Similar in taste to N. sativa, the seeds of this species are used as a peppery spice, as a medicine and as a fumigant to ward off creeping vermin, poisonous insects and snakes.

 

Where Black Seed Blooms

 

Native to western Asia, southeastern Europe and the Middle East, N. sativa is cultivated around the world and grows well in most gardens but doesn't sustain frost well.

 

All of the nigellas grow well in Zones 3 through 10. To add this annual to your garden, sprinkle seeds thinly in late spring over a prepared bed of light garden loam in a sunny spot. Pat the seeds in gently and keep moist but not wet.

 

Although they're more successful sown in the ground, you may want to start black seed indoors and transplant when threat of frost has passed. To do so, sow seeds in a container of moistened soilless mix, such as perlite or vermiculite, in early spring. Barely cover the seeds with the mix. Cover the container with plastic wrap and store at 65 to 70 degrees. When you begin to see growth, move the container to a sunny window, pot plants up as they grow, gradually getting them accustomed to being outside, and then transplant them in the garden.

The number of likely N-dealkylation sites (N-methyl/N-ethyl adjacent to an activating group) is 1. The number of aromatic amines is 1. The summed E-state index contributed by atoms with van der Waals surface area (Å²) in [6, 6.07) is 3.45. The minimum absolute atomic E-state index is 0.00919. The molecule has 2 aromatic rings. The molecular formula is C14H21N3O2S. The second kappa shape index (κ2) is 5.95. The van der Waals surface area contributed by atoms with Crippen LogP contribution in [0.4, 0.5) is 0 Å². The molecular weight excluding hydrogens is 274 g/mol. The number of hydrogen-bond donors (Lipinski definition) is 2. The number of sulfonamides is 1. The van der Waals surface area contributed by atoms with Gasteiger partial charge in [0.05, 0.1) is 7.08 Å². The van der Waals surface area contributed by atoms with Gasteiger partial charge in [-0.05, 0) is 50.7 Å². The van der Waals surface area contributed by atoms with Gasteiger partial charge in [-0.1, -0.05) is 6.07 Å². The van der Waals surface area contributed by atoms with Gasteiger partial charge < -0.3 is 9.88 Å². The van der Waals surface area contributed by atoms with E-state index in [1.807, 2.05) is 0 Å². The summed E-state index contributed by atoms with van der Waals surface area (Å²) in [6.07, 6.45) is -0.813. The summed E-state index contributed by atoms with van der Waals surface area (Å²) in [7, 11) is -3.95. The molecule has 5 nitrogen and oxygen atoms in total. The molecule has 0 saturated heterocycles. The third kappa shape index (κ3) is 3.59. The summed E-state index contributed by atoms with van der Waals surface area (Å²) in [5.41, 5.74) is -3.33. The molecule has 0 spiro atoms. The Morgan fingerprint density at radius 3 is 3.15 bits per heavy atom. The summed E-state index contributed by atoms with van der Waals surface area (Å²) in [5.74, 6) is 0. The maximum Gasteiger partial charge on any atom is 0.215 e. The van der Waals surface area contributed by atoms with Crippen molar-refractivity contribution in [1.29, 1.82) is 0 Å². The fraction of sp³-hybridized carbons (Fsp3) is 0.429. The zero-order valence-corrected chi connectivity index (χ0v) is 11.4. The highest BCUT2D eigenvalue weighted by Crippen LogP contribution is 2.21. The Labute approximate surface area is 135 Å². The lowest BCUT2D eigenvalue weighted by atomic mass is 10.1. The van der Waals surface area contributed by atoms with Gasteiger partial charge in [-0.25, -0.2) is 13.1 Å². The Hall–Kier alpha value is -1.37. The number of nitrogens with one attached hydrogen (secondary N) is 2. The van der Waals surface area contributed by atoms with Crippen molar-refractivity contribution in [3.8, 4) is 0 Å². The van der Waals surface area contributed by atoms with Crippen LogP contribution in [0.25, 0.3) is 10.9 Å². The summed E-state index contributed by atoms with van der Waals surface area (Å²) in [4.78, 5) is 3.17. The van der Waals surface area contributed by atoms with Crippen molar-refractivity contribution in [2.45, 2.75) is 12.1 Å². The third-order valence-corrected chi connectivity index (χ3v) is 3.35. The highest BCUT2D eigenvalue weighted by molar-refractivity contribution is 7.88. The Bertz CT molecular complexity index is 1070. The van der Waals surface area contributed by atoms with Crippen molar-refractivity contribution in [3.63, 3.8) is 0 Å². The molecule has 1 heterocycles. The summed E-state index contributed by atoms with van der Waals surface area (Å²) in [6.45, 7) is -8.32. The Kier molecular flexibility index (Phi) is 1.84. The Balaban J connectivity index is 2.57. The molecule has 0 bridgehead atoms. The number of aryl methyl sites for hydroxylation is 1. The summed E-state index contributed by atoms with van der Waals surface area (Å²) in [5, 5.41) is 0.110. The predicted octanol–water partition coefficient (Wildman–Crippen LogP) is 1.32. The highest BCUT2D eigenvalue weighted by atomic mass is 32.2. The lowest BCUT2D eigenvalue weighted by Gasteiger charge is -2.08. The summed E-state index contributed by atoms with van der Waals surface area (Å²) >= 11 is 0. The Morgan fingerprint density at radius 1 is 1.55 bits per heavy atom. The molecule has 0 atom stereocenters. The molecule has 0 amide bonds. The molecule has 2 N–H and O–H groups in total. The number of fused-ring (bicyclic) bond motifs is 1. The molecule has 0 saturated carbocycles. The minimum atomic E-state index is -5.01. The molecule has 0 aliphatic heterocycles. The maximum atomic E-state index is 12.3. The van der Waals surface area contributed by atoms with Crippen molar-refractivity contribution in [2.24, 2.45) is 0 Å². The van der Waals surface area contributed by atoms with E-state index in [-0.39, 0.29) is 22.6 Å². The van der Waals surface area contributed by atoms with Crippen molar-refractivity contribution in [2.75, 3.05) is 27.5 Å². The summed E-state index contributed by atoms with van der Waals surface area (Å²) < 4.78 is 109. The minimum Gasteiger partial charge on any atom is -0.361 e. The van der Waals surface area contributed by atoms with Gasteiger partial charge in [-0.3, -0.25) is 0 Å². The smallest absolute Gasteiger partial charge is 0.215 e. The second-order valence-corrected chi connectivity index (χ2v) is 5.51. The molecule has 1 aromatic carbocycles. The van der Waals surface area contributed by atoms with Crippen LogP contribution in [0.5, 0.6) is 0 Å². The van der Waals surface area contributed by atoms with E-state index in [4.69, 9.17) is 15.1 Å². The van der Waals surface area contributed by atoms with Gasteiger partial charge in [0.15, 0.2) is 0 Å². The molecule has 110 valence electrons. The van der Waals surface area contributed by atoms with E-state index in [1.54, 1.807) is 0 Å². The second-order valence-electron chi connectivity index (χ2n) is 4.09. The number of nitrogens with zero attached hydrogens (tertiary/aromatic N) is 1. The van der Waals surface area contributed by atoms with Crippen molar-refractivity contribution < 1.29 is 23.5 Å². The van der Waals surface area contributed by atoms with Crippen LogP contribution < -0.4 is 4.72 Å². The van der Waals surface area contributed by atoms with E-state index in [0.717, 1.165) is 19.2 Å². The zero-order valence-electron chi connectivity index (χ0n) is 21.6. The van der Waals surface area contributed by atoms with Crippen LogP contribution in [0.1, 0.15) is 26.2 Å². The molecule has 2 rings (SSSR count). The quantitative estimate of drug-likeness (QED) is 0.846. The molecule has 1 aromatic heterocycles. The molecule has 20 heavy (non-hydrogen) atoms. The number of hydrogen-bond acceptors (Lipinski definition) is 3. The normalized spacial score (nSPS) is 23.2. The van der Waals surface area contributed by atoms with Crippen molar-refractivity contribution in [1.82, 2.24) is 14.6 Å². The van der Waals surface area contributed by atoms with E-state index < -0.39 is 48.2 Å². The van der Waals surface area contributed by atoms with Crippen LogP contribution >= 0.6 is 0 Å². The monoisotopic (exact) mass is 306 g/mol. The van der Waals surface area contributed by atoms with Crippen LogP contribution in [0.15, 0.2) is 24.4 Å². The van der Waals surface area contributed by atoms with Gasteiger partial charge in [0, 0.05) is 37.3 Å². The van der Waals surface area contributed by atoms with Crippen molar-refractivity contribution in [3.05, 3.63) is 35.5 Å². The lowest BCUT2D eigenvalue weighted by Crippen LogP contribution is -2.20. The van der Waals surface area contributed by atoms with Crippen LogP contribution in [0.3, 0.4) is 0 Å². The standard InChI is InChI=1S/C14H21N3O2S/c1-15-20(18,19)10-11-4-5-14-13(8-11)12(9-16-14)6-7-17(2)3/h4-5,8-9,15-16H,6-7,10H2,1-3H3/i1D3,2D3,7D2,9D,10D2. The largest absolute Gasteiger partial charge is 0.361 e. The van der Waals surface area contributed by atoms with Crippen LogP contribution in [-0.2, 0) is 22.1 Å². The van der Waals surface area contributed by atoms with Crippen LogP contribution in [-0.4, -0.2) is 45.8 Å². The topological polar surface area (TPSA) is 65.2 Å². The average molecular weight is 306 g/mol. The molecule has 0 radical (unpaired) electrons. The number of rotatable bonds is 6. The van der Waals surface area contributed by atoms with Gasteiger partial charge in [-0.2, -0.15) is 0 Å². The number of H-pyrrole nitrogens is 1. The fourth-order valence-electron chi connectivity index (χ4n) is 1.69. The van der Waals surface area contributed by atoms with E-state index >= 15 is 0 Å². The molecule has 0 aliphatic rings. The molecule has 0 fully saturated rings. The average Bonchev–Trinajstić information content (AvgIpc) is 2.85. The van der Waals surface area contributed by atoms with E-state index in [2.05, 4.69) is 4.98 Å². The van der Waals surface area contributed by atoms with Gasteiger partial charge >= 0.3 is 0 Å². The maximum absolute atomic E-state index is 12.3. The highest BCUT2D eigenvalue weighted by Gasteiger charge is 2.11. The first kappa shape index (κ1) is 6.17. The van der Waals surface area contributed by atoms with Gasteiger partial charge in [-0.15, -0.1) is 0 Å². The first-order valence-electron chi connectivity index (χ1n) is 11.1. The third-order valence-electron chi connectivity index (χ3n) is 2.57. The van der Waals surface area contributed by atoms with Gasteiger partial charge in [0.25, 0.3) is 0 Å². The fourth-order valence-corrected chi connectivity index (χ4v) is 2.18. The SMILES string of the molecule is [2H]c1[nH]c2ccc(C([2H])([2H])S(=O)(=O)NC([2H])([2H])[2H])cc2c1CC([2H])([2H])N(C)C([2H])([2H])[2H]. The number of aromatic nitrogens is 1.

You may see flowers as early as June or July, and the plants should flower until late summer. The blossoms are long-lasting, so use them in cut flower arrangements. When the pale blue flowers have passed, deadhead to encourage blooming all summer or leave them on to see the striped fruit, or seed heads. These also supply an interesting garden accent and can be used in dried flower arrangements.

 

Historical Uses

 

Cultivation of black seed has been traced back more than 3,000 years to the kingdom of the Assyrians and ancient Egyptians. A bottle of black cumin oil was found in the tomb of King Tutankhamun, perhaps to protect the ruler in the afterlife.